by Stephanie Overby

Boeing Adopts Sci-Fi Data Manipulation Model

Jun 08, 20123 mins
Business Intelligence

Boeing's defense business wanted to interact with battle simulations using the same sort of gestures Tom Cruise used in the movie "Minority Report." Now sci-fi has come to life.

The Project:  Implement a spatial operating system featuring gestural input and high-definition graphical output to analyze large data sets in real time and enable global collaboration at Boeing.

The Business Case: Boeing’s defense business wanted to record and play back its simulated aircraft battles so it could review with customers what each participant and weapons system was doing at any point in time–“like a giant DVR,” says Mike Kurth, managing director and chairman of Boeing Defence UK. Moreover, it had to “deal with terabytes of data a minute, comprised of multiple data types served up by multiple generations of IT infrastructure.”

Company leaders saw a real-world solution in the seemingly sci-fi system featured in Minority Report. “Anyone who saw the movie had to be impressed by the Tom Cruise character’s ability to parse through a visual wall of data on a big screen by simply pointing and gesturing,” Kurth says. “And it was real.” Oblong Industries, whose co-founder developed the fictional interface, was recruiting inaugural customers to develop corporate applications for what it calls the g-speak platform: an operating system not only capable of taking in gestural input and producing multi-display output, but also of providing data visualization, analytics and integration for multiple computers, screens and applications. “We were attracted by the gloves and gestures,” says Kurth, “but we stayed for the plumbing.”

First Steps:  The first g-speak application–the digital event recorder–was developed at Boeing’s Virtual Warfare Center beginning in late 2009. “We were able to analyze any event in space and time across the entire simulation, rather than being forced to do a laborious event correlation element-by-element across multiple independent systems,” Kurth says. “It saves months of time.”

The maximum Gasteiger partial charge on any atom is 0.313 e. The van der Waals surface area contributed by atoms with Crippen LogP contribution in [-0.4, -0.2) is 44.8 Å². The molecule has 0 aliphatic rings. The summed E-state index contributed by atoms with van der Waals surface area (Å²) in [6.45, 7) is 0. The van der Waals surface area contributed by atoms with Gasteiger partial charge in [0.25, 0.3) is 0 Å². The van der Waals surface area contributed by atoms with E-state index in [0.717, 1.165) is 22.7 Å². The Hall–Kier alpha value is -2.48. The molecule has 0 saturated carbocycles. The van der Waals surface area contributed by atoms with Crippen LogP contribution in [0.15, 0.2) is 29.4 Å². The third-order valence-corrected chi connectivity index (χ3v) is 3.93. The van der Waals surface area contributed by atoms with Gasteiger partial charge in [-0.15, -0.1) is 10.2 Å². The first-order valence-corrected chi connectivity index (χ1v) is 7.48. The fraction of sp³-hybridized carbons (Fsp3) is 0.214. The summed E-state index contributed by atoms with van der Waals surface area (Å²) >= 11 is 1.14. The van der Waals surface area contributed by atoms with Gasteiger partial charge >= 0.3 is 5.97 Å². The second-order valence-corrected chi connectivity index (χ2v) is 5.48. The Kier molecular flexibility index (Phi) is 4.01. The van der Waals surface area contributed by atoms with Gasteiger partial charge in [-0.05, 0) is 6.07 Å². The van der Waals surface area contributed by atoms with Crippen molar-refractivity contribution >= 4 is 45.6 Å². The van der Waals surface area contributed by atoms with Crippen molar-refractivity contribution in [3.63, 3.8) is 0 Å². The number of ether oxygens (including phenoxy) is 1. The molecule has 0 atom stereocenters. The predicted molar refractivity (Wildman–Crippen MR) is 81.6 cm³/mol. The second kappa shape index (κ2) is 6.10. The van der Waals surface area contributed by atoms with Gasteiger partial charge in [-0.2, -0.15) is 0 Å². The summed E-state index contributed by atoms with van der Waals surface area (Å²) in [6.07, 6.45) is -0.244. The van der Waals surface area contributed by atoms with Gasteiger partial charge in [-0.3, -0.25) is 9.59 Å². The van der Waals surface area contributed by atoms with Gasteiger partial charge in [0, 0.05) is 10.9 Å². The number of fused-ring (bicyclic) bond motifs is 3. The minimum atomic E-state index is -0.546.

In late 2010, Boeing began piloting Oblong’s Mezzanine collaboration tool (built on g-speak) for global customer projects. The system features three high-def displays that serve as a shared workspace. Multiple participants can manipulate elements on the screens via spatial wands, a browser-based client or their mobile devices.

“A critical element missing in every collaborative environment we’d seen was the ability to virtually reach in and interact with your collaborator’s environment,” says Per Noren, vice president of information services at Boeing Commercial Aviation Services, who has introduced Mezzanine in the United States, the UK, and India. “We call that ‘messing with your buddy’s stuff.'”

What to Watch out For :: Developing tools on top of Oblong’s application programming interface, which was still in heavy development, was tricky, Kurth says.

But the real challenge was getting comfortable with manipulating data in ways dramatically different than the IT organization had before. “We faced many challenges selling our ideas and documenting success,” says Kurth. Boeing worked with Oblong to document performance metrics and improve its software development kit.

Boeing wasn’t just adopting g-speak; it was helping develop it. “Joint invention between engineers is easy,” says Noren. “Joint ownership of intellectual property between companies is hard.” So the companies created contractual and operational frameworks to protect each company’s IP and keep the project mutually beneficial.